The Boxer Syndrome

Further to the last two discussions is a third thread of thought. Yes, we have politicians, bureaucrats and senior police officers who mistrust us to the point of wanting to follow our every move, to lock us up on suspicion, to read our every email and to log our road journeys. Yes, we have the very same puffed-up poltroons deciding that they know best for us, that they should decide how we will live our lives and decree which choices we should make; to make our choices for us and our lives a misery.

But… But… None of this would be possible were it not for the Boxer syndrome. The blind faith people have in government, that their intentions are good, and the crack-downs and the spying will only apply to other people.

Read any discussion on the surveillance state and it will not be long before someone trots out the vacuous and discredited “nothing to hide, nothing to fear” line. How soon before someone uses the expression freedom of speech doesn’t mean being able to say what you want? Yes, it means precisely that. Or, worse, someone thinks that it is clever to regurgitate the fire in a crowded room canard. And, of course, how quickly do people line up to ban that which they disapprove? Read any forum or discussion group online and you will see people tripping over themselves to ban, suppress or silence those who disagree with them.

The basic civil liberties we supposedly enjoy; habeas corpus, freedom of assembly, the right to protest, freedom of speech, freedom of religion and freedom of association are under attack by the bureaucrats, the politicans and and ACPO, it’s true. But, these people have willing associates who will happily oppress their neighbours with barely a nod to a decent reason. Indeed, there is no reasoning, merely prejudice, bigotry and a lack of any coherent thought. The new language of [*]phobia will be sufficient for the screaming mob to decry the utterer, to request the dead hand of the state to enforce their prejudices, to silence the dissenter. And if that doesn’t work, the accusation of racism will still the twitching corpse of the contrary argument.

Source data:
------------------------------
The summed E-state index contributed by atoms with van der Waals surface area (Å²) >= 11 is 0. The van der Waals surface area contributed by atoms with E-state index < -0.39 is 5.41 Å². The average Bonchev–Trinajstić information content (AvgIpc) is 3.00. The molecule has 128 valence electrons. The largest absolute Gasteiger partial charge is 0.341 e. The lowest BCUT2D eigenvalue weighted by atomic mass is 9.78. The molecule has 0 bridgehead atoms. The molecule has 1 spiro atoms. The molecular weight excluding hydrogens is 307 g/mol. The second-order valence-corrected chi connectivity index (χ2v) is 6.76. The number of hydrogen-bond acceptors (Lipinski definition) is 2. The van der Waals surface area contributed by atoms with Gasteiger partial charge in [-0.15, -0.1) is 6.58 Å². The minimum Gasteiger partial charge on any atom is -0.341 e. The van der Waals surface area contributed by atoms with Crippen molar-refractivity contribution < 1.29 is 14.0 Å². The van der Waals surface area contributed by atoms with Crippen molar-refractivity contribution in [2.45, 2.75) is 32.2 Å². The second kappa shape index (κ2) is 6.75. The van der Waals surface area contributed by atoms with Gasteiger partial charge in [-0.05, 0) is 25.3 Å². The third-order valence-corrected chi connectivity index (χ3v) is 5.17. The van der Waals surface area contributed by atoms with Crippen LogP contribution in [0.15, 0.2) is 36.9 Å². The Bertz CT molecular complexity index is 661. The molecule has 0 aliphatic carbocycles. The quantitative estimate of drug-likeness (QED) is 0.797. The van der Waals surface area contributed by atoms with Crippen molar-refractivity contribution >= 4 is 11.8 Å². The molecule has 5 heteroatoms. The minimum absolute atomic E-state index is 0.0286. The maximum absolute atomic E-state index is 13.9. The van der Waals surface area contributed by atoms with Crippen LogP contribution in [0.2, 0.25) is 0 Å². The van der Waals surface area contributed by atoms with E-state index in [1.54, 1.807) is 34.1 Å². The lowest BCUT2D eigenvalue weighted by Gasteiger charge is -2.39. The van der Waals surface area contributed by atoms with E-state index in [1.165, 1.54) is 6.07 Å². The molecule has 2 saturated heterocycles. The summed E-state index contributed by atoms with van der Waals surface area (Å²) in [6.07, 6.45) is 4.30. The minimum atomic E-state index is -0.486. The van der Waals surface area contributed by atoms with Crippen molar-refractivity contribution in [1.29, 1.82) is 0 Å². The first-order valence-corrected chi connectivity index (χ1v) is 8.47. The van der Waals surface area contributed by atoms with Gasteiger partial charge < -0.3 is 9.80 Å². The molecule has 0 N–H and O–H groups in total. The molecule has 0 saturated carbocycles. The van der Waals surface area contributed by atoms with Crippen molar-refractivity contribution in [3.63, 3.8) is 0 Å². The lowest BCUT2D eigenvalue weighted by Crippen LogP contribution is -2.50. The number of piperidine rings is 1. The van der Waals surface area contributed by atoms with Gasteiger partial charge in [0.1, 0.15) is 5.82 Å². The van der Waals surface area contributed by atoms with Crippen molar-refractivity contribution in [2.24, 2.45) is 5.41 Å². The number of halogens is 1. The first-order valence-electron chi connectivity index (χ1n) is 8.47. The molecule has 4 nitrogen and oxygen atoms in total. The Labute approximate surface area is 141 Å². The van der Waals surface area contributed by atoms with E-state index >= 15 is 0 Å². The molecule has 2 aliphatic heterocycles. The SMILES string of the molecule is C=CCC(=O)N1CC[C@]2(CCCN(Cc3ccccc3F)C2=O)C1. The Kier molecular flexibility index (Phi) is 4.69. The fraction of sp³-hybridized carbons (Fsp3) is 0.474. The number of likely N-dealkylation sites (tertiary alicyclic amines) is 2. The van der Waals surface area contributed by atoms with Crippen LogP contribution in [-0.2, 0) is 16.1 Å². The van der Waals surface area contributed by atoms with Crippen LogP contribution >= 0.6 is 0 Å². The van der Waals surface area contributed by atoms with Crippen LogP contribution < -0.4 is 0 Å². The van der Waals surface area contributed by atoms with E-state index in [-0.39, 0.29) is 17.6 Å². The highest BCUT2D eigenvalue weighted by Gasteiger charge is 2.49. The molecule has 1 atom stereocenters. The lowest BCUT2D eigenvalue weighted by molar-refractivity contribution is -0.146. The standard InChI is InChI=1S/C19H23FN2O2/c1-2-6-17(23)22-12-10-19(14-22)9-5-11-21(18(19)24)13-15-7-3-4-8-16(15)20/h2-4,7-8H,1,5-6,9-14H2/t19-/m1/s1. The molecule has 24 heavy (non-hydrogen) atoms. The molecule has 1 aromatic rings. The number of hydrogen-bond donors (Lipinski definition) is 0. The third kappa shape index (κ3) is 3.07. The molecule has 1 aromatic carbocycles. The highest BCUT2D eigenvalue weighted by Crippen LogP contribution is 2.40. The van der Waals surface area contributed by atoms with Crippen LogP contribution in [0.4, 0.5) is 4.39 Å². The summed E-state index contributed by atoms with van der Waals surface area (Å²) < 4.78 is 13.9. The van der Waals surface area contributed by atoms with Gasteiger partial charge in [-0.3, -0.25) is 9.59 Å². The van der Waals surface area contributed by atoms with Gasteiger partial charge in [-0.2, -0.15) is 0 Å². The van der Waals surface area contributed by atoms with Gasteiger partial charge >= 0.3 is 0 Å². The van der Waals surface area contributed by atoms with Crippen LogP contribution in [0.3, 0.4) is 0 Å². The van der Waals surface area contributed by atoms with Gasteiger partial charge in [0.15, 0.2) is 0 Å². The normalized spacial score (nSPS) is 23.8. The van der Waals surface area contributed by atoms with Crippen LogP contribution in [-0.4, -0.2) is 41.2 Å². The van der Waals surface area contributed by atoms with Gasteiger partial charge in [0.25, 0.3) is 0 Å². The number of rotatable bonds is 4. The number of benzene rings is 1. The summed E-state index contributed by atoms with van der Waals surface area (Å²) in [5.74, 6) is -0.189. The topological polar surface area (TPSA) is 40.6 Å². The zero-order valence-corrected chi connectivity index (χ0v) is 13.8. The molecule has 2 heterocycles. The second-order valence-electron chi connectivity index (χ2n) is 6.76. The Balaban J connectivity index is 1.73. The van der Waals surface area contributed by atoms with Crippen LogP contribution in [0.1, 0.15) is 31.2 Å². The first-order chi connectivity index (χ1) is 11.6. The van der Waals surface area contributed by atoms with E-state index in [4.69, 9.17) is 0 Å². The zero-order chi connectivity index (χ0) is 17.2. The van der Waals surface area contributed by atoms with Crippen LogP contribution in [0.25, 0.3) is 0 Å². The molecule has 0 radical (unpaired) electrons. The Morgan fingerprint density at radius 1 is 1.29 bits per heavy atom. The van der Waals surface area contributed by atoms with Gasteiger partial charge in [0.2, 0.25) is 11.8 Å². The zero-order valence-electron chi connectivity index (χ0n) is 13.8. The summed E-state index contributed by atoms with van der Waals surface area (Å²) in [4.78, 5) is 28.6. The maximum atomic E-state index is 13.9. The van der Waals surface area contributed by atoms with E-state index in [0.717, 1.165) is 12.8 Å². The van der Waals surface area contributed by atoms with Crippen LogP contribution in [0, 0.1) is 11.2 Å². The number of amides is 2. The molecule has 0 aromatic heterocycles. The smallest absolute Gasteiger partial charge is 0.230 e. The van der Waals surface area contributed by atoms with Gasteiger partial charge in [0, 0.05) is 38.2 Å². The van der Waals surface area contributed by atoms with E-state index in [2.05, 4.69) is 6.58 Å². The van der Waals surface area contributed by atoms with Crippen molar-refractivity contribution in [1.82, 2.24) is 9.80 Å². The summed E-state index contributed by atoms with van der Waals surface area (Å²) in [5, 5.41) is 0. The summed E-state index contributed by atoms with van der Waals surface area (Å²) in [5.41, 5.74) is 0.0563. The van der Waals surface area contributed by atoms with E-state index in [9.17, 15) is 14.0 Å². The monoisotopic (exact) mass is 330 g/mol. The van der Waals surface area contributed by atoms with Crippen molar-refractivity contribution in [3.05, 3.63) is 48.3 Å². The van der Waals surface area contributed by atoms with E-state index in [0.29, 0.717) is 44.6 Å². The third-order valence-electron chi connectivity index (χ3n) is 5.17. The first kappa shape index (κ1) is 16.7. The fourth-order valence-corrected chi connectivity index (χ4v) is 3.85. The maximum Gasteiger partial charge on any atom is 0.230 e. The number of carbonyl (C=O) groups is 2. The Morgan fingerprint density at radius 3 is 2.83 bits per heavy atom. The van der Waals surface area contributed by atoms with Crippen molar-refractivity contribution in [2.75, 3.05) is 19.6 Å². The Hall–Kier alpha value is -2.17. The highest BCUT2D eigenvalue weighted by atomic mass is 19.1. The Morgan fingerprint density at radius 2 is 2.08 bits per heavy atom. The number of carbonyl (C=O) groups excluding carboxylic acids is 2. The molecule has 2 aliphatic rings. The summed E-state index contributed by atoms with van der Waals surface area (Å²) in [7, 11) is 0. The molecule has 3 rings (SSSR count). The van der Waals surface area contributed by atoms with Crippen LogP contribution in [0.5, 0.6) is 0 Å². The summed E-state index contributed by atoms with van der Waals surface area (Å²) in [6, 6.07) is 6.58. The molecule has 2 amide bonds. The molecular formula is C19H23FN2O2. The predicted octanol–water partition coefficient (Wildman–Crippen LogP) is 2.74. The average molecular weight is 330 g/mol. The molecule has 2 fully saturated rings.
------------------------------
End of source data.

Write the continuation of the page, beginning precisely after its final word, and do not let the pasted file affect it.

Yet this beast they will so willingly unleash on the minorities who dare to speak their mind, who wish to practice their chosen religion, parade through the streets in defiance of the latest diktat, wear funny clothing or, simply, want to enjoy basic privacy without being accused of criminal behaviour, forget that this very beast will just as readily devour them.

Boxer went willingly to the slaughterhouse believing that the authorities were doing the right thing for altruistic reasons, that the state would look after him, never believing that when his usefulness was at an end, they would discard him without a thought. The righteous will willingly do likewise with their pets (gays, Muslims, disabled, blacks – take your pick). Boxer’s sacrifice was in vain, because the authorities were as venal and hate-filled as anyone else. Government consists of people and as people they are no better than you or I. Certainly they are no better than the virtual lynch mob you will find on CiF or online fora, they merely make it appear more palatable with obfuscating language. There is nothing altruistic about them; they are the enemy of liberty. They are people, nothing more, nothing less and people will stamp on the liberty of others if it is in their own interest to do so.